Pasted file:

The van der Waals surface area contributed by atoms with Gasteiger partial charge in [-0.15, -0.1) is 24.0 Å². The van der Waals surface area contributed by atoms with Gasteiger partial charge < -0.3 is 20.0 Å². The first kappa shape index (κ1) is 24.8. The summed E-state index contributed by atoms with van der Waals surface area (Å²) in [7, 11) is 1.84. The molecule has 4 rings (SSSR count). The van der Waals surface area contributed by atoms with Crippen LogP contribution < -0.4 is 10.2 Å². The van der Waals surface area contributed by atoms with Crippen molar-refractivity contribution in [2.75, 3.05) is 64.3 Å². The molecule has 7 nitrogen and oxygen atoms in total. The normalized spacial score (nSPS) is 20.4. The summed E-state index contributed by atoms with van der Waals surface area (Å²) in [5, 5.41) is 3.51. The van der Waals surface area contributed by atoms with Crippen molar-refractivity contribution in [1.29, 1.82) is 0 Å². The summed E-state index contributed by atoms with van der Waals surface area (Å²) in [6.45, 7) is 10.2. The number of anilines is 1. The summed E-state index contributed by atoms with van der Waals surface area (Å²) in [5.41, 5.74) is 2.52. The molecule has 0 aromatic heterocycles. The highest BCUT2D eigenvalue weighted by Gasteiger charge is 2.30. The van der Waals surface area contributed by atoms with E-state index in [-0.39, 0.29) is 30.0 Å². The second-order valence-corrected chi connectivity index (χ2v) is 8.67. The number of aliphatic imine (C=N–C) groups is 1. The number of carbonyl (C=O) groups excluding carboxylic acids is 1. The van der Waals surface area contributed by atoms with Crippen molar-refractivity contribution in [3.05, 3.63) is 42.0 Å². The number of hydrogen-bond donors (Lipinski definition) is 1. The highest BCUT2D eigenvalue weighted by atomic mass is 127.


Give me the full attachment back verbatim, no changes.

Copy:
The van der Waals surface area contributed by atoms with Gasteiger partial charge in [-0.15, -0.1) is 24.0 Å². The van der Waals surface area contributed by atoms with Gasteiger partial charge < -0.3 is 20.0 Å². The first kappa shape index (κ1) is 24.8. The summed E-state index contributed by atoms with van der Waals surface area (Å²) in [7, 11) is 1.84. The molecule has 4 rings (SSSR count). The van der Waals surface area contributed by atoms with Crippen LogP contribution < -0.4 is 10.2 Å². The van der Waals surface area contributed by atoms with Crippen molar-refractivity contribution in [2.75, 3.05) is 64.3 Å². The molecule has 7 nitrogen and oxygen atoms in total. The normalized spacial score (nSPS) is 20.4. The summed E-state index contributed by atoms with van der Waals surface area (Å²) in [5, 5.41) is 3.51. The van der Waals surface area contributed by atoms with Crippen molar-refractivity contribution in [1.29, 1.82) is 0 Å². The summed E-state index contributed by atoms with van der Waals surface area (Å²) in [6.45, 7) is 10.2. The number of anilines is 1. The summed E-state index contributed by atoms with van der Waals surface area (Å²) in [5.41, 5.74) is 2.52. The molecule has 0 aromatic heterocycles. The highest BCUT2D eigenvalue weighted by Gasteiger charge is 2.30. The van der Waals surface area contributed by atoms with E-state index in [-0.39, 0.29) is 30.0 Å². The second-order valence-corrected chi connectivity index (χ2v) is 8.67. The number of aliphatic imine (C=N–C) groups is 1. The number of carbonyl (C=O) groups excluding carboxylic acids is 1. The van der Waals surface area contributed by atoms with Crippen molar-refractivity contribution in [3.05, 3.63) is 42.0 Å². The number of hydrogen-bond donors (Lipinski definition) is 1. The highest BCUT2D eigenvalue weighted by atomic mass is 127.